About the person little more is known. About Gaṅgeśa’s reputation, Bhattacharya says (1958: 109): “The work of Gaṅgeśa became highly popular very soon and was studied and commented upon in various centers of culture of India. It not only cast the works of the old school of logic into oblivion but the neo-logical works of his predecessors also faded into insignificance and were gradually were forgotten due to its overwhelming popularity and all-embracing character.” Concerning the part on inference, the learned sanskritist writes (1958: 107, 108): “The second part on Anumāna (Inference) is by far the most popular, though the most intricate of the whole book. … The latest phase of Navyanyāya studies in India for about two centuries flowed through a large number of channels cut by single sentences or phrases of this part of Gaṅgeśa’s work and by far the widest channel emerged from the general definition of Fallacy. It has now assumed proportions through the efforts of all the best Indian brains in Navyanyāya, which is a world’s wonder in the field of intellectual feats … .”

The Jewel has four chapters, each devoted to a source of knowledge: perception, inference, analogy, and testimony. Within a chapter are clearly delineated sections on various subtopics including long reflections, mainly in the first chapter, concerning knowledge in general and how it is known. Gaṅgeśa is lucid and precise, leading the reader into a preferred position by careful examination of alternatives.

2. Categories of possible referent in causal relationship

Gaṅgeśa’s central focus is epistemology, not ontology or metaphysics, but his analyses rely on a centuries-old ontological system. In all four chapters of the Jewel, he addresses ontological issues, especially the topics of universals and of the ontological relation of qualification that is reflected in knowledge of something as qualified by a qualifier, “That’s a cow,” for instance, which would be an instance of knowledge of something qualified by the universal being-a-cow.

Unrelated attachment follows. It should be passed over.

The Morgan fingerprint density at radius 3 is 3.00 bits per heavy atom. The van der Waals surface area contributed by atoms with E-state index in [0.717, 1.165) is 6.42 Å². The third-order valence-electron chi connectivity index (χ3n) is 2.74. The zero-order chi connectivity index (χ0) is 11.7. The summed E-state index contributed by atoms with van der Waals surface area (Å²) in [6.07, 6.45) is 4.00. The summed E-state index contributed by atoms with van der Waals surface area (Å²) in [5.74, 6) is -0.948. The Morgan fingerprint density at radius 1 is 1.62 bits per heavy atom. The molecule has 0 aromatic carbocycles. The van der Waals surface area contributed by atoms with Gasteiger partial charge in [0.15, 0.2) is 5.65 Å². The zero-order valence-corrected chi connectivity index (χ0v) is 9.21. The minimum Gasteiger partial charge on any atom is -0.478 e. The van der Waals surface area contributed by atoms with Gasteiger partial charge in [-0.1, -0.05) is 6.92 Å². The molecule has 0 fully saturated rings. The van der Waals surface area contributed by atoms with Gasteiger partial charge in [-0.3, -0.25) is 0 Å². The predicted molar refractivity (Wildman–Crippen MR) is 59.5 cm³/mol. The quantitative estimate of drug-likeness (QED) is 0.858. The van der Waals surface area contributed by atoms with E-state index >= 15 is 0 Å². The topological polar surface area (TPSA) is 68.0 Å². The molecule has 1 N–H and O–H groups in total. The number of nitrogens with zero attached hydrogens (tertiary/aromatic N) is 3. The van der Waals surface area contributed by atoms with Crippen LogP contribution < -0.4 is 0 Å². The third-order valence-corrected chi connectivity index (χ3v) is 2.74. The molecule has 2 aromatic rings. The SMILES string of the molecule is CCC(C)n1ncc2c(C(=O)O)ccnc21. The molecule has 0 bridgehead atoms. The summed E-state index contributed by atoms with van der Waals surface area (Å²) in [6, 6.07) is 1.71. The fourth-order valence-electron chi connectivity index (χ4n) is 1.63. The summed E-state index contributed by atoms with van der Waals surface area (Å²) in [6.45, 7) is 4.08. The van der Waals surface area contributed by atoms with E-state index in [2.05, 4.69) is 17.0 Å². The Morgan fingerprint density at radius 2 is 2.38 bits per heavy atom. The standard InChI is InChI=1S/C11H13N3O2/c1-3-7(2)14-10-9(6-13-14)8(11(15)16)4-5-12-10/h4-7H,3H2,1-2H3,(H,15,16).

The system that Gaṅgeśa takes over is inherited in particular from his “teacher” Udayana. In a dozen treatises, Udayana merges the separate literature and worldview of Vaiśeṣika—its advocates sometimes called “Atomists” —with Nyāya’s. Udayana also added the category of absence to the Vaiśeṣika-sūtra’s six, so that there are seven basic types of things possibly referred to in technical works as in everyday life:

  1. Substance: four atomic substances, earth, water, fire, and air atoms and their combinations; a “material” substance that is non-atomic, ether, the medium of sound; time; space; mind (manas); self (ātman)
  2. Quality: properties that dwell in, qualifying substances such as color, weight, shape, and so on along with relational properties such as conjunction
  3. Motion: movements such as going-up which, like qualities, dwell in substances
  4. Universals: recurrent properties, and meta-properties, that qualify qualities, blueness, for example, and motions, going-up-hood as a class characteristic, as well as substances, for example, earthenness and mountainhood
  5. Individualizers: properties inherent in individual atoms and selves (individualizer is not a category discussed by Gaṅgeśa)
  6. Inherence: ontic glue binding qualities, motions, and universals to the things they qualify
  7. Absence: four general types admitting further subdivisions and innumerable instances: prior absence (the pot the potter contemplates before producing it in the clay, with the pot as the “counterpositive,” i.e., what is absent), destruction (for example, of a pot), mutual absence (the distinction of one thing from another: a pot is not a cloth), and locatable (called “absolute,” atyantâbhāva, as a pot’s not being on the floor, or as my glasses not being on my desk, where the glasses are the “counterpositive” and the desk the locus): ‘\(\neg Ha\)’ means \(H\) is absent at \(a\), where “\(H\)” is the counterpositive to the absence (an absence of all pots on a floor would have pothood as the counterpositive)

There are also properties and entities that do not fit very well into the typology. Some philosophers after Gaṅgeśa rework the system, but Gaṅgeśa himself is ontologically conservative, presenting arguments for its expansion in various ways without endorsement.

Gaṅgeśa also inherits a causal schema that is crucial to his causal theory of knowledge. Perception and the other sources generate knowledge instances, in the sense of being the “chief instrumental cause.” To understand this, we have to know that there are most generally three varieties of cause-effect relationship: